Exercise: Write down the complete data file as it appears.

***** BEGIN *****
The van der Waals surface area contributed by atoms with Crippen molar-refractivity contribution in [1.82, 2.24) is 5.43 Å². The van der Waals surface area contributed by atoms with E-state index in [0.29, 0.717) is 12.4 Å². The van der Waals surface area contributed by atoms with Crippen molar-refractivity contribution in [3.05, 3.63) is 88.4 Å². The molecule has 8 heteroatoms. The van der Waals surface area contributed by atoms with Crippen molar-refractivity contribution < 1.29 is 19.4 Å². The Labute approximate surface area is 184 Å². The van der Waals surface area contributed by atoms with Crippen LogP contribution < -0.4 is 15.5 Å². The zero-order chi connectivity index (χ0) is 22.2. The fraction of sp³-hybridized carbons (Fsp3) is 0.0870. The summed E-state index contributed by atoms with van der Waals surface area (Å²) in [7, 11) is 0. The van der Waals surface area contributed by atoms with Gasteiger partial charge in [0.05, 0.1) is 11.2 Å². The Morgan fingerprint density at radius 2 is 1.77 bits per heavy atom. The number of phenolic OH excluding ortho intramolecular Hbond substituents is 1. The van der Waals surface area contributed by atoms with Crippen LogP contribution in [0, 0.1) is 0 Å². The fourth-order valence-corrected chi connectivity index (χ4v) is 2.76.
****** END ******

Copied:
The van der Waals surface area contributed by atoms with Crippen molar-refractivity contribution in [1.82, 2.24) is 5.43 Å². The van der Waals surface area contributed by atoms with E-state index in [0.29, 0.717) is 12.4 Å². The van der Waals surface area contributed by atoms with Crippen molar-refractivity contribution in [3.05, 3.63) is 88.4 Å². The molecule has 8 heteroatoms. The van der Waals surface area contributed by atoms with Crippen molar-refractivity contribution < 1.29 is 19.4 Å². The Labute approximate surface area is 184 Å². The van der Waals surface area contributed by atoms with Crippen LogP contribution < -0.4 is 15.5 Å². The zero-order chi connectivity index (χ0) is 22.2. The fraction of sp³-hybridized carbons (Fsp3) is 0.0870. The summed E-state index contributed by atoms with van der Waals surface area (Å²) in [7, 11) is 0. The van der Waals surface area contributed by atoms with Gasteiger partial charge in [0.05, 0.1) is 11.2 Å². The Morgan fingerprint density at radius 2 is 1.77 bits per heavy atom. The number of phenolic OH excluding ortho intramolecular Hbond substituents is 1. The van der Waals surface area contributed by atoms with Crippen LogP contribution in [0, 0.1) is 0 Å². The fourth-order valence-corrected chi connectivity index (χ4v) is 2.76.